Summering at the rustic Florida Ranger Station in our Santa Rita Mountains may sound ideal to some of us Southern Arizona desert dwellers, but surely not if we had to fight fires and clear heavy tree limbs up and down the steep slopes! But it was a dream come true for 20-year-old Linda Strader when in 1976 she began seven years of seasonal work with the U.S. Forest Service and Bureau of Land Management.
Kudos to Strader for pursuing a career as a firefighter in the 1970s and early '80s, and persevering as one of the first women hired on a Forest Service fire crew. No easy task in a male-dominated profession. From the Santa Ritas to the Santa Catalinas, up to Flagstaff, then in Alaska and Colorado, Strader shares it all: the excitement, hard work and danger; the camaraderie and her love interests; and her tremendous personal successes and hard knocks on the job and in her personal relationships.
As a first-time author, Strader's writing is insightfully descriptive, from nature's wonders and brutality, to times when she survived only on sheer willpower, truly pushing herself physically to the brink, and the rewards she found working in the great Western outdoors. Strader cites support from several local writers and her friend, advisor and writing coach Joanne Burch. She put their advice to good use. This well-written memoir will have readers caught up in the adventurous twists and turns to very end.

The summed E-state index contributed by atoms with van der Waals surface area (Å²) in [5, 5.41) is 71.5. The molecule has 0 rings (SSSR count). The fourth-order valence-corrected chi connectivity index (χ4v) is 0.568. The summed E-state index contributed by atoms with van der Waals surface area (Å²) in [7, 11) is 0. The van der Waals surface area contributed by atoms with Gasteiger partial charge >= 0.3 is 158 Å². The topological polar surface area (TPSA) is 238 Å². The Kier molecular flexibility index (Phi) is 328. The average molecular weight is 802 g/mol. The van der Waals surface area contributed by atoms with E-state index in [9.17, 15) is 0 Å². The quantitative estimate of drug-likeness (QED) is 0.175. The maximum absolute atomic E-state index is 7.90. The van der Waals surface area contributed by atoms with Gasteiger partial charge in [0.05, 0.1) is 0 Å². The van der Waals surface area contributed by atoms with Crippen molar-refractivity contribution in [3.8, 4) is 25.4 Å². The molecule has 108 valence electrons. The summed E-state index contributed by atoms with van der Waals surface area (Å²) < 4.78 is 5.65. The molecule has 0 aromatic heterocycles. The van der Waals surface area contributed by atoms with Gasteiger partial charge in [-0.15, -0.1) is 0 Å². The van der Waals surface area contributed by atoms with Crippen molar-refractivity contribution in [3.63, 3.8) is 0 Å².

Karen Walenga

How to accept critiques gracefully

There’s probably nothing scarier than asking for a beta read of your book. Most writers are very defensive of their writing, and I fully understand why. The amount of hard work it takes to write a story is nothing to make light of. It’s even harder when you are writing memoir, because now you are talking about some really personal stuff. I’m certainly guilty of diving into the defensive mode:
NO, I am NOT changing that! I like it this way.